Archived — Competition Bureau uncovers gasoline cartel in Quebec
Price-fixing Charges and Guilty Pleas Announced in Four Local Markets
MONTREAL, June 12, 2008 — The Competition Bureau announced that criminal charges have been laid today against 13 individuals and 11 companies accused of fixing the price of gasoline at the pump in Victoriaville, Thetford Mines, Magog and Sherbrooke.
Of the accused, three companies and an individual pleaded guilty today in the Quebec Superior Court in Victoriaville for their part in criminal conspiracies to fix the price of gasoline in one or more of these communities.
The Court has imposed fines totalling just over $2 million against the companies which pleaded guilty. The companies are: Les Pétroles Therrien Inc, operating under the Petro-T banner, and Distributions Pétrolières Therrien Inc. ($179,000), and Ultramar Ltée. ($1,850,000). One individual, Jacques Ouellet, an employee of Ultramar Ltée, also pleaded guilty and was fined $50,000.
The parties who pleaded today agreed to cooperate with the investigation and prosecution. Details of the charges and pleas, including the names of the parties involved, are provided in the attached Backgrounder, which is also available on the Bureau's Web site.
The Competition Bureau's investigation into potential price-fixing in the retail gasoline market continues in other markets in Canada.
“Today's announcement sends a clear message that the Competition Bureau will take action against price-fixers when it uncovers evidence that they have broken the law,” said Sheridan Scott, Commissioner of Competition. “Price-fixing deprives consumers of the benefits of competition, such as a lower price.”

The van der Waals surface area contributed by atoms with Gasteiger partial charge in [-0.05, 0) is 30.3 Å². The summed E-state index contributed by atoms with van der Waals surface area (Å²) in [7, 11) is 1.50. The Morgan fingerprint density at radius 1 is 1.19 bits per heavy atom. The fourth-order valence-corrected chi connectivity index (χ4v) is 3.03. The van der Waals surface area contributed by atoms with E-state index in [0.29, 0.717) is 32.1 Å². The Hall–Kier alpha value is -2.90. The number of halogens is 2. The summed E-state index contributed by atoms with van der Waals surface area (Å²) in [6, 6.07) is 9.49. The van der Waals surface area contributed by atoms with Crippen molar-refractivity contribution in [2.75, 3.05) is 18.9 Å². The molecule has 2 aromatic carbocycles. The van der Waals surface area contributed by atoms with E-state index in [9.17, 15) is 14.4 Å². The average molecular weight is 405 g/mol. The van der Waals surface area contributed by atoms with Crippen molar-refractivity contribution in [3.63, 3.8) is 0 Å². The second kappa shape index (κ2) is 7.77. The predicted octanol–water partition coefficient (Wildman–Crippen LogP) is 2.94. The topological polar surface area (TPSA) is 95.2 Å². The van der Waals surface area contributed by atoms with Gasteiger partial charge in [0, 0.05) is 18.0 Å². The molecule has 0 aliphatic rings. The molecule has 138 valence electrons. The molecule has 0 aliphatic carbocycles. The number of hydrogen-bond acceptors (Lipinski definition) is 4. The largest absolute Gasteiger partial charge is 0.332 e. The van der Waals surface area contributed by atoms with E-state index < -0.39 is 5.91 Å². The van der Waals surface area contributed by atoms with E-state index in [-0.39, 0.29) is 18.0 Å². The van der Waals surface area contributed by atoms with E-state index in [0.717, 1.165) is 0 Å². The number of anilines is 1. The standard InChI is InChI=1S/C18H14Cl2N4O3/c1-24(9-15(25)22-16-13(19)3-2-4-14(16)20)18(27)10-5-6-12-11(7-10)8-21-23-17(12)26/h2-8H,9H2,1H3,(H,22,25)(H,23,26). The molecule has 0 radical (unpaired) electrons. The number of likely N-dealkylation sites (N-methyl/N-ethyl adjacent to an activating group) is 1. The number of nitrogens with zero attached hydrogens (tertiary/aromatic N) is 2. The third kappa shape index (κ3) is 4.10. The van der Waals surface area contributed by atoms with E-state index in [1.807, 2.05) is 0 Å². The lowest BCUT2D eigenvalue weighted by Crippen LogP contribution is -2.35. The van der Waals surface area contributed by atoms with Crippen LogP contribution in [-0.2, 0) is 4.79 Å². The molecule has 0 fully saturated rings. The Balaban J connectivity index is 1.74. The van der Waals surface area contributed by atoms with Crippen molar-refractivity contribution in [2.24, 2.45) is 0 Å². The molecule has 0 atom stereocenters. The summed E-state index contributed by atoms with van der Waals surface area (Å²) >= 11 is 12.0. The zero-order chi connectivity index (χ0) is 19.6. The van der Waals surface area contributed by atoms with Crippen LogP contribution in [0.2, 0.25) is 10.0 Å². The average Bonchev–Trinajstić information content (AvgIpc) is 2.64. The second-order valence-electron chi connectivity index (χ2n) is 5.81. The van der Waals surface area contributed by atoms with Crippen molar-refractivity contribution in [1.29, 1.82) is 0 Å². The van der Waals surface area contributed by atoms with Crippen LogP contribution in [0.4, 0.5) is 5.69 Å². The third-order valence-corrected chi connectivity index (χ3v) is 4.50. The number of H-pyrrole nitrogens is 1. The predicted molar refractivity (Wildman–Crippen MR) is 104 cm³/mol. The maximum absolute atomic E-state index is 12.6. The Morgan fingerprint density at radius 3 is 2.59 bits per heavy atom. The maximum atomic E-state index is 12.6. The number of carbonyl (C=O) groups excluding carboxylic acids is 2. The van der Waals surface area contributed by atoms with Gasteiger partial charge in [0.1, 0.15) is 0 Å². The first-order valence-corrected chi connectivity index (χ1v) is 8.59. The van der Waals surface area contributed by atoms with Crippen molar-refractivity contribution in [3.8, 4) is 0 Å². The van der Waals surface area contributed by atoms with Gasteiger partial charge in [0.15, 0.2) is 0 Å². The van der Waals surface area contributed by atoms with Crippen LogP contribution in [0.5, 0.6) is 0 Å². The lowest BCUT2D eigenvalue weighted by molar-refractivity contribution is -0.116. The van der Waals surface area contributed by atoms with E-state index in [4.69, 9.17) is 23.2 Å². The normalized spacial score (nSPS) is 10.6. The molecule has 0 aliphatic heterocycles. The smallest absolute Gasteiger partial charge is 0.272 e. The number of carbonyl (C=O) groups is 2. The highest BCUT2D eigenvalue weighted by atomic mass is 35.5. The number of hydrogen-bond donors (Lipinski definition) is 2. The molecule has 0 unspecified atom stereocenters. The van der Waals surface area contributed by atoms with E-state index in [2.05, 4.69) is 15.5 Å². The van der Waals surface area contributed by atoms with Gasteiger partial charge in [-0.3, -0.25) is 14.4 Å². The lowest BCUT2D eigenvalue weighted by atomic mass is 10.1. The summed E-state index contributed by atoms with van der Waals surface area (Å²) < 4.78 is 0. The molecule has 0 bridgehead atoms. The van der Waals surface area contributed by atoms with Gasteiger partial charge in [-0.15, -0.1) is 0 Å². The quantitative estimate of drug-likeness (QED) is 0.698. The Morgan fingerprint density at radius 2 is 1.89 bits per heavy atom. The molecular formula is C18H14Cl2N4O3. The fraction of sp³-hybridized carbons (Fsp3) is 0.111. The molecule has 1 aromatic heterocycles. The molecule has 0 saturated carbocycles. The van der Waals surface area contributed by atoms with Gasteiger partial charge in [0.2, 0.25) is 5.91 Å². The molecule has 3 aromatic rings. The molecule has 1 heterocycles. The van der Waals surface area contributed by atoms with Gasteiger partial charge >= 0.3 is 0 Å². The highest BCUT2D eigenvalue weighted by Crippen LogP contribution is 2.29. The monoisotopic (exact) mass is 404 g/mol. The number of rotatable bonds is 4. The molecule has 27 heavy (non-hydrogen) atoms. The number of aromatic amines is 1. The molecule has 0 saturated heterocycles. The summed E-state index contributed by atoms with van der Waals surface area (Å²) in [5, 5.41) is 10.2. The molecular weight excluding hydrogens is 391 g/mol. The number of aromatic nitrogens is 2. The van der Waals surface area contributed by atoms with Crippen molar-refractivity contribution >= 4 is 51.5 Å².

Today's criminal charges and guilty pleas are the result of an extensive Bureau investigation that found evidence that gas retailers or their representatives in the markets phoned each other and agreed on the price they would charge customers for gasoline. The evidence suggests that the overwhelming majority of gasoline retailers in these markets participated in the cartel.
Price-fixing conspiracies are by nature difficult to detect and prove. Suspicions and evidence of identical prices are not enough to prove an offence. Securing a cartel conviction under Canadian law requires the Bureau to uncover evidence that proves, beyond a reasonable doubt, that there is an agreement between competitors to fix prices, and that the agreement is likely to have a significant impact on competition.
The Competition Bureau used several investigative tools in this case, including wiretaps and searches, as well as its Immunity Program. Under this Program, the first party to disclose to the Competition Bureau an offence not yet detected or to provide evidence leading to the filing of charges may receive immunity from the Director of Public Prosecution of Canada as long as the party co-operates with the Bureau.
In addition, parties that approach the Bureau early in its investigation of criminal activities may be able to benefit from leniency, where parties may receive reduced penalties in return for their cooperation with investigations.
The following documents are available on the Competition Bureau Web site:
- Gas Prices: Answers to frequently asked questions and information about Bureau activities concerning gasoline and other petroleum products.
- Criminal Investigations - Basic Process: A short outline of how the Competition Bureau investigates marketplace activity which may be subject to criminal sanctions under the Competition Act.
The Competition Bureau is an independent agency that contributes to the prosperity of Canadians by protecting and promoting competitive markets and enabling informed consumer choice.
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